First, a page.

Linking in to this it has been noted that massage also reduces systolic (during heart beat) and diastolic (during heart rest) blood pressure (Moyer et al, 2004).
Reductions in both heart rate and blood pressure are shown to be at or above 60% when compared to control groups (Moyer et al, 2004).
Psychological Benefits of Sports Massage
This is where massage really does appear to consistently receive praise within the scientific literature. A number of studies have been produced that argue the benefits of sports massage are not physiological, but rather psychological, in nature (Cafarelli and Flint, 1992).
It is not the benefit most people hope for, or imagine they would get from sports massage. But its effects on the body and its workings cannot be ignored. It is suspected that many of the physiological benefits people experience from getting a massage are in fact caused by improvement in the psychological.
Noted psychological benefits of sports massage included the following:
Depression, Anxiety and Stress Reduction
Depression, anxiety and stress are closely linked psychological conditions that not only have a large psychological effect, but also a potent effect on the physiological. Strong evidence exists that massage has a potent effect in the reduction of depression, anxiety and stress (Leivadi et al, 1999; Moraska, 2005; Moyer et al, 2004; Weinberg, 1988).
The reduction in depression has been shown to be as high as 64% greater when compared to those receiving a comparison treatment (Moyer et al, 2004).
Perception of Recovery
Interestingly, in a number of studies (Hemmings et al, 2000; Moraska, 2005), it has been noted that participants believed that they had recovered more than they actually had from an exercise session after recieving sports massage. This was demonstrated by verbal conformation that they felt better, even though actual exercise performance had not reached pre workout levels.
It has been claimed that this perception of increased recovery does produce an improvement in effort expended in future training sessions (Hemmings et al, 2000).
Increased Sense Of Wellbeing and Worth and Improved Mood and Emotional Coping
It has been proposed that an increased sense of wellbeing and worth is produced through sports massage due to decreased arousal levels, leading to improvements in mood and an increased ability for emotional control (Hemmings, 2001; Hemmings et al, 2000; Moraska, 2005).
Studying this can prove to be difficult as it can be hard to quantify, or put a number on, these improvements. However a few studies have tried, and have produced promising results. The reasoning behind these benefits is however still debated (Longworth, 1982)
Sports massage research would barely be a toddler if it was human. There is so much that needs to be analysed that most claims of the benefits or limitations of massage are impossible. However, as with all science, the wise money should ride on probability. All I can do is as I have. Outline the direction most research falls on many of the claims regarding the benefits of sports massage. From there you can draw your own conclusions.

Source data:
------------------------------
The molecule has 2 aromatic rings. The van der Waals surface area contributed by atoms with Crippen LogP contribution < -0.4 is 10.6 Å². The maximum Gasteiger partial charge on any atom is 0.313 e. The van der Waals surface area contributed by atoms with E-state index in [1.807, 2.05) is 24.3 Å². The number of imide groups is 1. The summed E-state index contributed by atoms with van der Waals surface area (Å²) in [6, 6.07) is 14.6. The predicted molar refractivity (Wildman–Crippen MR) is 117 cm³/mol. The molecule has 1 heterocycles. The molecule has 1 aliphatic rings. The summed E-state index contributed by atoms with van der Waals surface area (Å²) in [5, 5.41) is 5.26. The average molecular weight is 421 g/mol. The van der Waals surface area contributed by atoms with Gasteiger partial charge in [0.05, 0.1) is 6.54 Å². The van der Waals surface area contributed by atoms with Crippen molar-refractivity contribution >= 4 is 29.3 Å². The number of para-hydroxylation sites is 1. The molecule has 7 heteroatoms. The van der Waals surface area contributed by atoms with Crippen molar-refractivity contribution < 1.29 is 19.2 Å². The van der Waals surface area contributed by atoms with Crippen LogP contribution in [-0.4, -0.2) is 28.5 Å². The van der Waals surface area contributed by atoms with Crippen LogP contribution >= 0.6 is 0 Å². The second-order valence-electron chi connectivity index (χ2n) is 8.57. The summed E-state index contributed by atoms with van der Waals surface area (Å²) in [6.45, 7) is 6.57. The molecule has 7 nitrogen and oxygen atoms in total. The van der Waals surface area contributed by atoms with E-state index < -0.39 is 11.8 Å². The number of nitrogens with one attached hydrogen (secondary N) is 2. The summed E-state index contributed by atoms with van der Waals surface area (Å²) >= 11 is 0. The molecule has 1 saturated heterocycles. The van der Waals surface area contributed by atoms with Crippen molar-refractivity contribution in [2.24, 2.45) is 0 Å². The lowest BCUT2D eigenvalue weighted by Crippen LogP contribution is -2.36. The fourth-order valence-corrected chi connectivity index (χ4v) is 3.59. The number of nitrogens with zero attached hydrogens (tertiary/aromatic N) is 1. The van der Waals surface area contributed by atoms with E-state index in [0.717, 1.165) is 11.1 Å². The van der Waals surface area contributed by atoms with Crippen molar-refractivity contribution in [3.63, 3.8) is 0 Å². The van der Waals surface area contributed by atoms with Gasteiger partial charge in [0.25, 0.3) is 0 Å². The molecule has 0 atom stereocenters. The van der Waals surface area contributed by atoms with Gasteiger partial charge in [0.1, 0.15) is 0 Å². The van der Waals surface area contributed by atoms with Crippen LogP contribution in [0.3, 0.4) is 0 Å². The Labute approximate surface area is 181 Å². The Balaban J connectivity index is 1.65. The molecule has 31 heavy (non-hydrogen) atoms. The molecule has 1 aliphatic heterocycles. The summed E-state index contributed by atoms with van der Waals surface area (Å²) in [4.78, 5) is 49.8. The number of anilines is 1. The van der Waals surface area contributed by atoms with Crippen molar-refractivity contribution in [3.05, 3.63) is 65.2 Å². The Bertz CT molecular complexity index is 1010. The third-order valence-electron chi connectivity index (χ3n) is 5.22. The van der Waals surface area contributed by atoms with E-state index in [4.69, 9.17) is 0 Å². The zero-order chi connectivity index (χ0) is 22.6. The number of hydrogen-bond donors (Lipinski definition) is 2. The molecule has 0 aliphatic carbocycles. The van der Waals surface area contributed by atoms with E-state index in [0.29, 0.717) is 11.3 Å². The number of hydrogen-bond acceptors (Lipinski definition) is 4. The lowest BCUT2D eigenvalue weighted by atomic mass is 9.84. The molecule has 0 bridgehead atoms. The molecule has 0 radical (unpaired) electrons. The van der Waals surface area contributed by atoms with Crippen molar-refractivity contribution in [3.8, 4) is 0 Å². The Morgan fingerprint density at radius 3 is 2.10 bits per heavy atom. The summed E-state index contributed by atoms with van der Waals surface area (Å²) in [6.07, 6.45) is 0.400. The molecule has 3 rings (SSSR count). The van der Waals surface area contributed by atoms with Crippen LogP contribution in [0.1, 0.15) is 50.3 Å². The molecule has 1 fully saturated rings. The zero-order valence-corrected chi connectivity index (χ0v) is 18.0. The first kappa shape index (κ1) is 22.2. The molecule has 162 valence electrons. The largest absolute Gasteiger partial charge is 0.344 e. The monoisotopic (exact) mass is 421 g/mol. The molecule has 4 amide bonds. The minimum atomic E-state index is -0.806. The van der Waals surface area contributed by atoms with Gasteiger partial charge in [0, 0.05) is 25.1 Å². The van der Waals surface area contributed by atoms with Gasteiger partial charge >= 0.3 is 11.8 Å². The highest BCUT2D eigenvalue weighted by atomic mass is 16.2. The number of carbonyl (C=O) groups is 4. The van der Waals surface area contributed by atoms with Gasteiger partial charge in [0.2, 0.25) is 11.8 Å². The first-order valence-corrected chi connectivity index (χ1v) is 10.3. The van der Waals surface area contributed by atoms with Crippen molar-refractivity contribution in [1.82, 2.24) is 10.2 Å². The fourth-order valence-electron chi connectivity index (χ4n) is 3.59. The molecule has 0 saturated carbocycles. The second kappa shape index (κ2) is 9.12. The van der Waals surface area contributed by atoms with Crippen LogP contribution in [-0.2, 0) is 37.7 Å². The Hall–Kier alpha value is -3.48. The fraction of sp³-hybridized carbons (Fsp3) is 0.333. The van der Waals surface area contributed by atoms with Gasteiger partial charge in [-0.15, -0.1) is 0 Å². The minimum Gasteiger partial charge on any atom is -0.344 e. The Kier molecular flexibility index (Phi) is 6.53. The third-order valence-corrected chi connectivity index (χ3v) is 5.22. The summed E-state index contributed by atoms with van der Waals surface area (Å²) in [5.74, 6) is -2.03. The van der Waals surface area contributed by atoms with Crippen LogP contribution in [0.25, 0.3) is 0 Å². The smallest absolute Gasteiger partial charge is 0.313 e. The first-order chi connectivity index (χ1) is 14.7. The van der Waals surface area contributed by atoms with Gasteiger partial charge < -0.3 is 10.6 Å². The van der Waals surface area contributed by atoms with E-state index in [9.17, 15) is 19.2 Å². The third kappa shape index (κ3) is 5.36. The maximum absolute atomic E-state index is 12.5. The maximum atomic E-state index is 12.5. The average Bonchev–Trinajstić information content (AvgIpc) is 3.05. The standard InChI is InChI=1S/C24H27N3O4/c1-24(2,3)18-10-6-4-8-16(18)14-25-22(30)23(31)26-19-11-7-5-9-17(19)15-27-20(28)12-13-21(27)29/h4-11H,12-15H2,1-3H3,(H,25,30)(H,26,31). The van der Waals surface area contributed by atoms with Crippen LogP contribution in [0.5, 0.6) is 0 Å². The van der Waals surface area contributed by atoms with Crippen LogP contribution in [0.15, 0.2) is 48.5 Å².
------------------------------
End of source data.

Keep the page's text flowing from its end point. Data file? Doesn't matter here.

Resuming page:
One thing is clear from my studying though. You can discount anybody who claims for definite that they know what the benefits of massage are. Hundreds of scientists and many many thousands in research hours and grants have proved inconclusive on nearly every claim so far. Nobody, at this stage, can know for certain.
It may well not always be like this. This area of research is growing. However at this moment in time most of the claims lean one way or the other, that is towards being confirmed or rejected, but give no conclusive answer.
It does appear that anatomical education and experience are what should be sought out over anything else when finding a massage therapist. In addition to this advice about stretching, mobility, strengthening and posture should also be provided as part of the service.
As always I will keep my ear to the ground for any new research that is produced and as the scientific communities’ thoughts shift I’ll continue to report them in the simplest terms that I can. To be first in line, or to see my next research article you can follow me on Twitter, Facebook, Google+, Youtube, Instagram and Pintrest or add me on my personal Facebook page.
There is a ton of other stuff there to, such as My Body Evolution diary.
As always if you have any questions regarding anything mentioned here, or in terms of your own body evolution journey, feel free to give me a shout.
Until next time. Stay curious.
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Cottingham, J.T., Porges, S.W. and Richmond, K., 1988. Shifts in pelvic inclination angle and parasympathetic tone produced by Rolfing soft tissue manipulation. Physical therapy, 68(9), pp.1364-1370.
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Hey. I’m Simon. A Leicester and Leicestershire based exercise scientist, personal fitness trainer, nutritionist, sports therapist, sports and deep tissue masseuse. My core beliefs are scientifically backed principles and providing clients with quick results.
I have been providing personal fitness training, nutrition, sport therapy and sports and deep tissue massage to the residents of Leicester and Leicestershire since 2005.
You can find out more about me and my story on my about me. To read my latest diary entries and articles visit my Blog. To see what BDC is up to follow us on Twitter, Facebook, Google+, Youtube, Instagram and Pintrest. To see what I personally am up to you can add my personal Facebook page. Best wishes. Si.